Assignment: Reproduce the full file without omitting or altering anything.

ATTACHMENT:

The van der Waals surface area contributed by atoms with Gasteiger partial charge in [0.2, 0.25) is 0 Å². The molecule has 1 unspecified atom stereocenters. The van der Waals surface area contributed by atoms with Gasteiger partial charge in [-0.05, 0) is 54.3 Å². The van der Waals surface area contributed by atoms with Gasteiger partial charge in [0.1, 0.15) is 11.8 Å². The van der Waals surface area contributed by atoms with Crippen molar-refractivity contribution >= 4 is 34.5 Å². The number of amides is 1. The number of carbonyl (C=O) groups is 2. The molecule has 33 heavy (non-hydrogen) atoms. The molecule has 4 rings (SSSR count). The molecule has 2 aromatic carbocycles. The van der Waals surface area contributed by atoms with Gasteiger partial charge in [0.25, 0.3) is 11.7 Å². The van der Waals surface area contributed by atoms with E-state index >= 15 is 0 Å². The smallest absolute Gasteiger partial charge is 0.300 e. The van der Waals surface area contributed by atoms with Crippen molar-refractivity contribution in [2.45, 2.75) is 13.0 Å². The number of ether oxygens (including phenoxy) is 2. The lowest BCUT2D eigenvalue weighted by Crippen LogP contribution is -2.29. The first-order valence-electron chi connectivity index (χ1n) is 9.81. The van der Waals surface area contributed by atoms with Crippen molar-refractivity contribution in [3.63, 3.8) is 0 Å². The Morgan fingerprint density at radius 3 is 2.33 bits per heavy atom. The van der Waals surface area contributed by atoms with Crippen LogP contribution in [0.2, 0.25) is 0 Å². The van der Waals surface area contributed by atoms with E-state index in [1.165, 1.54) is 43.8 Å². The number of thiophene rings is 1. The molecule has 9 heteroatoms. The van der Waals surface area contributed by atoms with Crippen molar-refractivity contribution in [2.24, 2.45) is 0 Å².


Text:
The van der Waals surface area contributed by atoms with Gasteiger partial charge in [0.2, 0.25) is 0 Å². The molecule has 1 unspecified atom stereocenters. The van der Waals surface area contributed by atoms with Gasteiger partial charge in [-0.05, 0) is 54.3 Å². The van der Waals surface area contributed by atoms with Gasteiger partial charge in [0.1, 0.15) is 11.8 Å². The van der Waals surface area contributed by atoms with Crippen molar-refractivity contribution >= 4 is 34.5 Å². The number of amides is 1. The number of carbonyl (C=O) groups is 2. The molecule has 33 heavy (non-hydrogen) atoms. The molecule has 4 rings (SSSR count). The molecule has 2 aromatic carbocycles. The van der Waals surface area contributed by atoms with Gasteiger partial charge in [0.25, 0.3) is 11.7 Å². The van der Waals surface area contributed by atoms with E-state index >= 15 is 0 Å². The smallest absolute Gasteiger partial charge is 0.300 e. The van der Waals surface area contributed by atoms with Crippen molar-refractivity contribution in [2.45, 2.75) is 13.0 Å². The number of ether oxygens (including phenoxy) is 2. The lowest BCUT2D eigenvalue weighted by Crippen LogP contribution is -2.29. The first-order valence-electron chi connectivity index (χ1n) is 9.81. The van der Waals surface area contributed by atoms with Crippen molar-refractivity contribution in [3.63, 3.8) is 0 Å². The Morgan fingerprint density at radius 3 is 2.33 bits per heavy atom. The van der Waals surface area contributed by atoms with Crippen LogP contribution in [0.2, 0.25) is 0 Å². The van der Waals surface area contributed by atoms with E-state index in [1.165, 1.54) is 43.8 Å². The number of thiophene rings is 1. The molecule has 9 heteroatoms. The van der Waals surface area contributed by atoms with Crippen molar-refractivity contribution in [2.24, 2.45) is 0 Å².